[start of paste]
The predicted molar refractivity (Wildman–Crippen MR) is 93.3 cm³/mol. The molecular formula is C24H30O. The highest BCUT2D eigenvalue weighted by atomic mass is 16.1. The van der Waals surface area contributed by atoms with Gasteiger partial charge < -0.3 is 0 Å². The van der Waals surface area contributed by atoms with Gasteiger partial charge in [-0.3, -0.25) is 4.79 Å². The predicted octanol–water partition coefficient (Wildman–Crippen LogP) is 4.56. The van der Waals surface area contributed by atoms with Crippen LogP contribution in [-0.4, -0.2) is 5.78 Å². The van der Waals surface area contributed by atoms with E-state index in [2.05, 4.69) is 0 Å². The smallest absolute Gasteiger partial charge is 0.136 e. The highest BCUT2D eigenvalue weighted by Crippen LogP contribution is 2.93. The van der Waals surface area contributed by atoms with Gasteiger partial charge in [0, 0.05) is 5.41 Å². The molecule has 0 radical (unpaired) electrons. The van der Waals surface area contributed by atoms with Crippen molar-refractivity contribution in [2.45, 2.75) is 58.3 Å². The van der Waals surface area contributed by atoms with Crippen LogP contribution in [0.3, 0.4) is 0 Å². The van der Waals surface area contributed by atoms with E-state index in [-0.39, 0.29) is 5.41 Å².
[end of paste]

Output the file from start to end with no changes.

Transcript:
The predicted molar refractivity (Wildman–Crippen MR) is 93.3 cm³/mol. The molecular formula is C24H30O. The highest BCUT2D eigenvalue weighted by atomic mass is 16.1. The van der Waals surface area contributed by atoms with Gasteiger partial charge < -0.3 is 0 Å². The van der Waals surface area contributed by atoms with Gasteiger partial charge in [-0.3, -0.25) is 4.79 Å². The predicted octanol–water partition coefficient (Wildman–Crippen LogP) is 4.56. The van der Waals surface area contributed by atoms with Crippen LogP contribution in [-0.4, -0.2) is 5.78 Å². The van der Waals surface area contributed by atoms with E-state index in [2.05, 4.69) is 0 Å². The smallest absolute Gasteiger partial charge is 0.136 e. The highest BCUT2D eigenvalue weighted by Crippen LogP contribution is 2.93. The van der Waals surface area contributed by atoms with Gasteiger partial charge in [0, 0.05) is 5.41 Å². The molecule has 0 radical (unpaired) electrons. The van der Waals surface area contributed by atoms with Crippen molar-refractivity contribution in [2.45, 2.75) is 58.3 Å². The van der Waals surface area contributed by atoms with Crippen LogP contribution in [0.3, 0.4) is 0 Å². The van der Waals surface area contributed by atoms with E-state index in [-0.39, 0.29) is 5.41 Å².